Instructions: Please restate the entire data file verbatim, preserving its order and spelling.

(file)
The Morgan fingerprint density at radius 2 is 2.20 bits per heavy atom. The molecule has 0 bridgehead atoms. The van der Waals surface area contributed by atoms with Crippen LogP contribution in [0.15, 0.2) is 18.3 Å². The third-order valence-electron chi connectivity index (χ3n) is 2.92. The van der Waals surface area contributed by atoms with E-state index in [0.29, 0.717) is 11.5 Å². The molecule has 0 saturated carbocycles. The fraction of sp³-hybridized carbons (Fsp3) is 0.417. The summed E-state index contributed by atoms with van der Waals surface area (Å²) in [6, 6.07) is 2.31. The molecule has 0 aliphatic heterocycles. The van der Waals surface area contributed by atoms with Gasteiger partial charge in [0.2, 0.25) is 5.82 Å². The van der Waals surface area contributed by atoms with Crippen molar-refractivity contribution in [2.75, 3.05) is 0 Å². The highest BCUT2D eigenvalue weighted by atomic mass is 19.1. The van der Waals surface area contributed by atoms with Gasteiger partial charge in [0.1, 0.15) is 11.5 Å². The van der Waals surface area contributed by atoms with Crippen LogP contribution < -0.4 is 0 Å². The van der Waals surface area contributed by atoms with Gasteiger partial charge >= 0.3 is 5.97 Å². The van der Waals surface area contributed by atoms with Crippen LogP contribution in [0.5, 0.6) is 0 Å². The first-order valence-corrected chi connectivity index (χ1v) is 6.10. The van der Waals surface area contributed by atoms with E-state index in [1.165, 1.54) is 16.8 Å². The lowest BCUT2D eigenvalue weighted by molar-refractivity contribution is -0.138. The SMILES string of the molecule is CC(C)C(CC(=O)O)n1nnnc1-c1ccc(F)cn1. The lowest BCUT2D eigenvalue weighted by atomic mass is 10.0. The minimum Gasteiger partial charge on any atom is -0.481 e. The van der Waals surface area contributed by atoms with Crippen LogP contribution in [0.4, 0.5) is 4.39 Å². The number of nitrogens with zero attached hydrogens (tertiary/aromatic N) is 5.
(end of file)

The Morgan fingerprint density at radius 2 is 2.20 bits per heavy atom. The molecule has 0 bridgehead atoms. The van der Waals surface area contributed by atoms with Crippen LogP contribution in [0.15, 0.2) is 18.3 Å². The third-order valence-electron chi connectivity index (χ3n) is 2.92. The van der Waals surface area contributed by atoms with E-state index in [0.29, 0.717) is 11.5 Å². The molecule has 0 saturated carbocycles. The fraction of sp³-hybridized carbons (Fsp3) is 0.417. The summed E-state index contributed by atoms with van der Waals surface area (Å²) in [6, 6.07) is 2.31. The molecule has 0 aliphatic heterocycles. The van der Waals surface area contributed by atoms with Gasteiger partial charge in [0.2, 0.25) is 5.82 Å². The van der Waals surface area contributed by atoms with Crippen molar-refractivity contribution in [2.75, 3.05) is 0 Å². The highest BCUT2D eigenvalue weighted by atomic mass is 19.1. The van der Waals surface area contributed by atoms with Gasteiger partial charge in [0.1, 0.15) is 11.5 Å². The van der Waals surface area contributed by atoms with Crippen LogP contribution < -0.4 is 0 Å². The van der Waals surface area contributed by atoms with Gasteiger partial charge >= 0.3 is 5.97 Å². The van der Waals surface area contributed by atoms with Crippen LogP contribution in [0.5, 0.6) is 0 Å². The first-order valence-corrected chi connectivity index (χ1v) is 6.10. The van der Waals surface area contributed by atoms with E-state index in [1.165, 1.54) is 16.8 Å². The lowest BCUT2D eigenvalue weighted by molar-refractivity contribution is -0.138. The SMILES string of the molecule is CC(C)C(CC(=O)O)n1nnnc1-c1ccc(F)cn1. The lowest BCUT2D eigenvalue weighted by atomic mass is 10.0. The minimum Gasteiger partial charge on any atom is -0.481 e. The van der Waals surface area contributed by atoms with Crippen LogP contribution in [0.4, 0.5) is 4.39 Å². The number of nitrogens with zero attached hydrogens (tertiary/aromatic N) is 5.